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The Micro-Accelerator Platform


Multiple applications in attosecond science, standoff nuclear detection, oil-well logging, and medicine require the use of compact high-gradient accelerators. The microstructure-based field of Dielectric Laser Accelerators (DLA's) lever- ages high-power optical lasers and well-established nanofabrication techniques to accelerate electrons with GV/m electromagnetic fields over mm-scale distances, thus filling providing compact high-gradient acceleration. The Micro-Accelerator Platform (MAP) is a micron-scale slab-symmetric resonant-cavity DLA that ac- celerates electrons with a potential acceleration gradient approaching 1 GeV/m. In principle, electrons are synchronously accelerated as they traverse the stand- ing wave resonance in the MAP's vacuum cavity, excited by a side-coupled Ti:Sapphire laser and confined by Distributed Bragg Reflectors above and be- low the vacuum cavity. Extensive analysis, simulations, and a proof-of-principle experiment show that the MAP is a viable candidate for compact high-gradient acceleration.

A simplified model of the MAP is used to develop analytic expressions of the resonant fields and associated forces in the vacuum cavity of the MAP. These resonant fields are shown to be capable of accelerating electrons with GeV/m acceleration gradients with no transverse defocusing.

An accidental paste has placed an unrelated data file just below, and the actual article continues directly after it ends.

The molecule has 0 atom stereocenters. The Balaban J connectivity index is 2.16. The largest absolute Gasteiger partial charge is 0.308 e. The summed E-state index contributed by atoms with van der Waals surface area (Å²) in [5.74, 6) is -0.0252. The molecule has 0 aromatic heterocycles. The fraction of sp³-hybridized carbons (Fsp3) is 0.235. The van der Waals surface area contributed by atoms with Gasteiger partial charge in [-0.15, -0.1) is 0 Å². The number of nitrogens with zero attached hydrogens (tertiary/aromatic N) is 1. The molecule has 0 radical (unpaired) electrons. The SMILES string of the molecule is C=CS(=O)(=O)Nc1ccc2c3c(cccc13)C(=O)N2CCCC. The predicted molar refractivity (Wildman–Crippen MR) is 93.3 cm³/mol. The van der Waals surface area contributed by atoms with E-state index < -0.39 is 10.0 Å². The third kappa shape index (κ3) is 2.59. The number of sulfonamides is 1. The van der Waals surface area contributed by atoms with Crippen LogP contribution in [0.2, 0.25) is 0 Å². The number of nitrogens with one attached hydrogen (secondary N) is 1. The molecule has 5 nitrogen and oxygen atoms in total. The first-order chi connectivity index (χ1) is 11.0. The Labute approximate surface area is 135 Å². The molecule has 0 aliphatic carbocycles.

To examine the dependence of the quality and frequency of the MAP's reso- nance on it's geometry and component materials, simulations in the frequency- domain EM solver HFSS and the time-domain EM solver and PIC code VORPAL are utilized. After a set of design parameters and materials that are practical to fabricate has been detailed, the quality of the MAP's resonance, spectral char- acteristics of the MAP, error tolerances of the design, ability of the resonance to accelerate electrons, and transverse dynamics of electrons traversing the MAP are presented via simulation results.

Optical lithography and sputtering deposition techniques are used to fabricate the final design of the MAP. After characterization of the fabricated sample is described, the testing of the MAP at the Next Linear Collider Test Accelerator is discussed. A 60 MeV electron beam traverses the MAP as it is illuminated by a Ti:Sapphire laser. The energy spectra of the beam after having passed through the illuminated MAP is then compared to the energy spectra of the beam after having passed through the MAP without laser illumination in order to deduce whether acceleration has occurred. The strength of acceleration versus the relative timing of the laser and electron beam is examined. It is deduced that for a subset of the data collected, the MAP accelerated electrons with a 50.6 MeV/m accelerating gradient. The implications of this finding and potential ways to increase the accelerating gradient are discussed.

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